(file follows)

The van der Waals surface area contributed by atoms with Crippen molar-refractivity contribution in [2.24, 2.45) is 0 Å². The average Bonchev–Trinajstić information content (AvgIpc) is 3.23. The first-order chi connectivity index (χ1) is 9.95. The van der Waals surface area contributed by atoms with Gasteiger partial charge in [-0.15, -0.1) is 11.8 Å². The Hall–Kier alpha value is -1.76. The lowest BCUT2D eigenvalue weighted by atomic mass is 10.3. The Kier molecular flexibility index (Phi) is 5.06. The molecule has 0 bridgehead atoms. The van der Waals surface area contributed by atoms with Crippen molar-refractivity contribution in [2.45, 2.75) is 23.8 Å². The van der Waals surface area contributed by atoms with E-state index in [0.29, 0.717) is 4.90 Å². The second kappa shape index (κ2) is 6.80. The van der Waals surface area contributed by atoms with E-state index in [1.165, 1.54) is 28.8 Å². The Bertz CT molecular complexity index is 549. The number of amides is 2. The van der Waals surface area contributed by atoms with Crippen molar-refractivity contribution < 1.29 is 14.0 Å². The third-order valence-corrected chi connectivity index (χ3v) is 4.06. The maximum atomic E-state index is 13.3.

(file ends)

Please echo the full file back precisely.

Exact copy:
The van der Waals surface area contributed by atoms with Crippen molar-refractivity contribution in [2.24, 2.45) is 0 Å². The average Bonchev–Trinajstić information content (AvgIpc) is 3.23. The first-order chi connectivity index (χ1) is 9.95. The van der Waals surface area contributed by atoms with Gasteiger partial charge in [-0.15, -0.1) is 11.8 Å². The Hall–Kier alpha value is -1.76. The lowest BCUT2D eigenvalue weighted by atomic mass is 10.3. The Kier molecular flexibility index (Phi) is 5.06. The molecule has 0 bridgehead atoms. The van der Waals surface area contributed by atoms with Crippen molar-refractivity contribution in [2.45, 2.75) is 23.8 Å². The van der Waals surface area contributed by atoms with E-state index in [0.29, 0.717) is 4.90 Å². The second kappa shape index (κ2) is 6.80. The van der Waals surface area contributed by atoms with E-state index in [1.165, 1.54) is 28.8 Å². The Bertz CT molecular complexity index is 549. The number of amides is 2. The van der Waals surface area contributed by atoms with Crippen molar-refractivity contribution < 1.29 is 14.0 Å². The third-order valence-corrected chi connectivity index (χ3v) is 4.06. The maximum atomic E-state index is 13.3.